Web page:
Adaptive climbing walls help children of all abilities improve physical fitness and feel successful.
An Everlast Climbing Adaptive Climbing Wall was installed at Lincoln Elementary School in Pryor, Okla. to enable students in the special education program to conquer the climbing wall right alongside their typically developing classmates.
“We felt we needed to do it for our students in special education so they could feel that they could do things all the other children do,” says Laura Holloway, physical education teacher and director of health and wellness for the Pryor School District. “When they see themselves going across it, in their minds, they are just as equal as everyone else.”
“Seeing those students do an activity they might not normally get to partake in is really great,” she adds. “The children feel that success and tell their teacher they did it with smiles on their faces. They want to do it again and again.”
The Adaptive Climbing Wall features grab-bar style hand holds and ledge-style foot holds to provide stability and extra support for children with physical disabilities. The wall also features other color-coded Groperz hand holds designed just for children that offer additional variety and levels of challenge. Green climbing holds are the largest and easiest to grab. The yellow holds are a little harder and the red holds are the smallest and most challenging. The climbing wall also has a dry-erase surface that can be written on and accepts magnets to provide learning opportunities for children with cognitive or communicative disabilities.
“Our Adaptive Climbing Wall is perfect for adapted or inclusive physical education, occupational therapy and physical therapy because it provides opportunities to simultaneously develop muscle strength, balance, body awareness, motor planning and more,” said Mertyce Mrvos, Coordinator of Programs & Partnerships for Everlast Climbing. “And it’s also really fun, so children want to do it. It’s a win-win for everyone involved.”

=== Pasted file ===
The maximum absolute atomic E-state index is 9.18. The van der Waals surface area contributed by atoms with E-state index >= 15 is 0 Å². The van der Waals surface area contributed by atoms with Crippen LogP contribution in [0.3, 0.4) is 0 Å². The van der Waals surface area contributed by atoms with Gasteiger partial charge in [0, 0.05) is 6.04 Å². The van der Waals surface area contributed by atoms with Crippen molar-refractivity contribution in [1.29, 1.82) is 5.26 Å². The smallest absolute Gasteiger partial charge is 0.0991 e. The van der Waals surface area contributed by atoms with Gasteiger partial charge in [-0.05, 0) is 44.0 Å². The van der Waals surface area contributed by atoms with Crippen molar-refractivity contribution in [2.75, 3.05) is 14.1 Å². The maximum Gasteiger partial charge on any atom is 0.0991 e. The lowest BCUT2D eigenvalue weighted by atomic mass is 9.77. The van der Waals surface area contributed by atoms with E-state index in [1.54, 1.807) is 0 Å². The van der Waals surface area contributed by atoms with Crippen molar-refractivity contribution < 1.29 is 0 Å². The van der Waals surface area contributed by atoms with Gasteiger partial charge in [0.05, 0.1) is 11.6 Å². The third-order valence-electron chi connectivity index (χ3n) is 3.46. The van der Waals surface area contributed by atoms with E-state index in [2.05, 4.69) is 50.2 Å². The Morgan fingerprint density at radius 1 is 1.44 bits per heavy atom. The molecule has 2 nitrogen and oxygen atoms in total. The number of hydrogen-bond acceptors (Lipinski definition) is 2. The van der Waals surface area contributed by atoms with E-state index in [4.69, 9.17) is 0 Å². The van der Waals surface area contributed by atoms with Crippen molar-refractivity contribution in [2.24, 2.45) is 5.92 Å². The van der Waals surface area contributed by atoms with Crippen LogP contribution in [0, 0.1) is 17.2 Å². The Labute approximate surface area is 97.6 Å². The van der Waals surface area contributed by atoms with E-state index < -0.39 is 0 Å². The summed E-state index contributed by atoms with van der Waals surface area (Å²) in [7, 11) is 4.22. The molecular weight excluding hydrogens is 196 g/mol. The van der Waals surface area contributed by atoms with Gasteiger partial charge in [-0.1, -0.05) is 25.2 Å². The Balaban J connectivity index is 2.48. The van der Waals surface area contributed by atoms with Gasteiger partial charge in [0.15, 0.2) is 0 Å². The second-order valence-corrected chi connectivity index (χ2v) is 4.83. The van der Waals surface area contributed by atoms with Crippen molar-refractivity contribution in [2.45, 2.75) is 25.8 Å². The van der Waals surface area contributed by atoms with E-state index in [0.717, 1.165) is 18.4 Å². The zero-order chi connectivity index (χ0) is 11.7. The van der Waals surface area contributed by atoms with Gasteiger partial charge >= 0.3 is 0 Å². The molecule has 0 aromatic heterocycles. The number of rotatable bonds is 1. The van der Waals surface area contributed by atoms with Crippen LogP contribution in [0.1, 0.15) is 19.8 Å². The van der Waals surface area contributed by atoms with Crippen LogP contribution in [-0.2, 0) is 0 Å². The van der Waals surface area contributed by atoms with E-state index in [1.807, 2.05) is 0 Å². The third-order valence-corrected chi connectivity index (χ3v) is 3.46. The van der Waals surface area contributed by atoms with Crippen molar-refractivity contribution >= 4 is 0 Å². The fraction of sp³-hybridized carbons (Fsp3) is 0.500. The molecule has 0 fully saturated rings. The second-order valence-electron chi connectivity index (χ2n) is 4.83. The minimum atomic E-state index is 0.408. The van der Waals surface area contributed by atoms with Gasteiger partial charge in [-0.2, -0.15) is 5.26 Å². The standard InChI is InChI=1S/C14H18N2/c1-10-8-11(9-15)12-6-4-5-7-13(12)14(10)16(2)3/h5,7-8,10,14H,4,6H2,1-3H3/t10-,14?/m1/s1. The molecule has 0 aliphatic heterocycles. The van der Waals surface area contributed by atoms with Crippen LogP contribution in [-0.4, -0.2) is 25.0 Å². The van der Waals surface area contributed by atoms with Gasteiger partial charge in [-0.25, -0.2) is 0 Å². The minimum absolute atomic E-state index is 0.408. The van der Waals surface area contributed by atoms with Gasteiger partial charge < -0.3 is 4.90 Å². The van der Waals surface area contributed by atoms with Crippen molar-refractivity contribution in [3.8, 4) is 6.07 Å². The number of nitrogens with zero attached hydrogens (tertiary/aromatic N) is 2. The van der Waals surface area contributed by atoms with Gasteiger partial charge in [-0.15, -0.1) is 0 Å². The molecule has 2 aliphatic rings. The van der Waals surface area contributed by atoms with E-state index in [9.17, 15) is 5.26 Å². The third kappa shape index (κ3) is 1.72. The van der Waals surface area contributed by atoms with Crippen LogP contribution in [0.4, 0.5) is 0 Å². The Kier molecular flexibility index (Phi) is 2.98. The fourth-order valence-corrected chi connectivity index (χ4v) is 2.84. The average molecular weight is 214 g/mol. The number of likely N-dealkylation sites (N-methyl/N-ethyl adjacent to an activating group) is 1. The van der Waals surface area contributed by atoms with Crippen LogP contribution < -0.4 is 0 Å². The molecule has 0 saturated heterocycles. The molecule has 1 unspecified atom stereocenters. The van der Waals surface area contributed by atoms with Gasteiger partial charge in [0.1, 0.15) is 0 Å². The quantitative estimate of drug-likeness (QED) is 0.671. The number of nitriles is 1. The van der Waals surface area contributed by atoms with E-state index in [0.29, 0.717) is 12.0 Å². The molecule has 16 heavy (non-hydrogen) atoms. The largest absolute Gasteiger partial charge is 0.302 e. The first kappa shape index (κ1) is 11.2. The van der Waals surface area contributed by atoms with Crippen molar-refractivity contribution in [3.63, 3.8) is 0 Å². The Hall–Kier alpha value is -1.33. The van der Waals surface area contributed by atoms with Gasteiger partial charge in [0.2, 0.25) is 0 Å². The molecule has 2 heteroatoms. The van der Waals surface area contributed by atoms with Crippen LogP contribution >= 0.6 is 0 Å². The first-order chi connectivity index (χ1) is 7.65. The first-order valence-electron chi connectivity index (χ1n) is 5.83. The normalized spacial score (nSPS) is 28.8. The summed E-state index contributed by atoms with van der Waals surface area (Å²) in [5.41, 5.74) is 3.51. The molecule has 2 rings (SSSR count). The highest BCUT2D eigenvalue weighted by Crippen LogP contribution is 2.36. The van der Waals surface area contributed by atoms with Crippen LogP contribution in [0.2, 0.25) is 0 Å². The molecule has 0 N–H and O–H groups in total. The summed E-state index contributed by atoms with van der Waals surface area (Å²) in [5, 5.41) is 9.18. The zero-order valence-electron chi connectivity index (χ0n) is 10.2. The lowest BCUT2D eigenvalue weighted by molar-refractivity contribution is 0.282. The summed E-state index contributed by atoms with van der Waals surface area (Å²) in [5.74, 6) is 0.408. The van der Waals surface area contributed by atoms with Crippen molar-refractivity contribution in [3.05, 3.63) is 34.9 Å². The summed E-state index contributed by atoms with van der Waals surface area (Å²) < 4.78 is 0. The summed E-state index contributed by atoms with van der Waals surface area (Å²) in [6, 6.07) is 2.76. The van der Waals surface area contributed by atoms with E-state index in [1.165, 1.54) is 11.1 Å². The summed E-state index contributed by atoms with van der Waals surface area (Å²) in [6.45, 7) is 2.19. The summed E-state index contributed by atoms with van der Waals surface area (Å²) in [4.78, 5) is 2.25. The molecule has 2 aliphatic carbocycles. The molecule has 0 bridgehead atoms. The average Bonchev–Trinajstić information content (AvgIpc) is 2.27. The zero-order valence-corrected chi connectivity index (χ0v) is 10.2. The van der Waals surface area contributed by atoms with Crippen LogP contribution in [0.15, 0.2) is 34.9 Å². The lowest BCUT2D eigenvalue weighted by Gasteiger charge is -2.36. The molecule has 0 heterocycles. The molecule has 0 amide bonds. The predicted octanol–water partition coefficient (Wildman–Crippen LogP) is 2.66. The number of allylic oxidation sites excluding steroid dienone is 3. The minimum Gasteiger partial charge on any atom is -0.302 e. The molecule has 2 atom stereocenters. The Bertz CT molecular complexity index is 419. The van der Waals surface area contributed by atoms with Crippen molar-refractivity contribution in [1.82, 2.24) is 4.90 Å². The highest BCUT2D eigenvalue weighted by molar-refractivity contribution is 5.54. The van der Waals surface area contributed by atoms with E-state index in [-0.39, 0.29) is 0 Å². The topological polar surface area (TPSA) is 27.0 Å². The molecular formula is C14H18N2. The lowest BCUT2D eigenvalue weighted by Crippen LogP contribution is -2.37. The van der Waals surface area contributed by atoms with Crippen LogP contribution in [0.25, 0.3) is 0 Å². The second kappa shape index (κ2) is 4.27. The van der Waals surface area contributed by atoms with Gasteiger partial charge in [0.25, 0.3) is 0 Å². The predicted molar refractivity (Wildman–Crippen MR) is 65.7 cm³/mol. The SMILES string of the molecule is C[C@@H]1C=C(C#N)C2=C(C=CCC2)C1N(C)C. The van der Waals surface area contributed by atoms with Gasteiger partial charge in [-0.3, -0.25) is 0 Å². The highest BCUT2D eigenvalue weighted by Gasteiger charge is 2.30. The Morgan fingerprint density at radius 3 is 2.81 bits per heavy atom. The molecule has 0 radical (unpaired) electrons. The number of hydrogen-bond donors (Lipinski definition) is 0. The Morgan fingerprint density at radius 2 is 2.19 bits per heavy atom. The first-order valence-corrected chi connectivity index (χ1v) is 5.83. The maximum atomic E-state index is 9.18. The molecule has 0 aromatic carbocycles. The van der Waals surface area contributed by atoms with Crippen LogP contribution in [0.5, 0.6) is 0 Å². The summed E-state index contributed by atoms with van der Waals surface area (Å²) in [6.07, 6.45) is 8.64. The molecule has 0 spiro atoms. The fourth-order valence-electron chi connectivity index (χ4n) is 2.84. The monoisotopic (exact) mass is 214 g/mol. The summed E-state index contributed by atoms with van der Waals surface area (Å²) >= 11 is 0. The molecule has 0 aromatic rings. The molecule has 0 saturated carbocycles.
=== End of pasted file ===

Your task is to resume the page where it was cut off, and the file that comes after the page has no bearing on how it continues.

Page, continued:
At Lincoln Elementary School, students in pre-kindergarten through sixth grade use the Adaptive Climbing Wall during physical education classes, working on improving balance and decision-making and building upper body strength and self-esteem.
“There’s a lot more to it than climbing,” says Holloway. “It’s as much a brain challenge as it is anything else. You have to process things as you are going across, like which rocks would be better to grab. You can also have your students do math, or make sentences, as they’re climbing across.”
One of the school’s goals is to use the wall, which was purchased through a federal Carol M. White Physical Education Program grant, for an after-school climbing club.
“I think it reaches kids that don’t always find their place,” she says. “Maybe they’re not your sports kid, or your band kid. A child who is not connected to anything else can feel success in doing this.”
The Adaptive Climbing Wall at The Pediatric Place in Libertyville, Ill., adds an element of fun for children receiving physical, occupational and speech therapy, according to Myla Teemer, PT, clinic director.
“It’s something different. It does not look like exercise,” Teemer says.
The Pediatric Place serves children with neurologic and orthopedic conditions, sensory disorders and fine motor deficits, speech and language disorders, and feeding disorders. Many have coordination deficits and muscle weakness.
Teemer added that the size of the wall make it less intimidating for children at the clinic, most of whom are 6 years old and younger. The wall measures 8 feet by 8 feet.
“We have a few kids that are either weak, have low tone, or have postural insecurities that meant in the beginning it was a whole clinic production for them to climb the wall. We had to call the parents and or another therapist for added reassurance,” she notes. “So we asked the kids to just do the first level of rocks and start from there. It seems like when they complete that first level, they gain confidence and are more willing to complete to the top.”
For added incentive, therapists often put toys or other treats on the top climbing holds for children to retrieve.
“They have big smiles on their faces, especially when they reach the top,” Teemer says. “Parents almost always take pictures or video of the kids while climbing or when they reach the top.”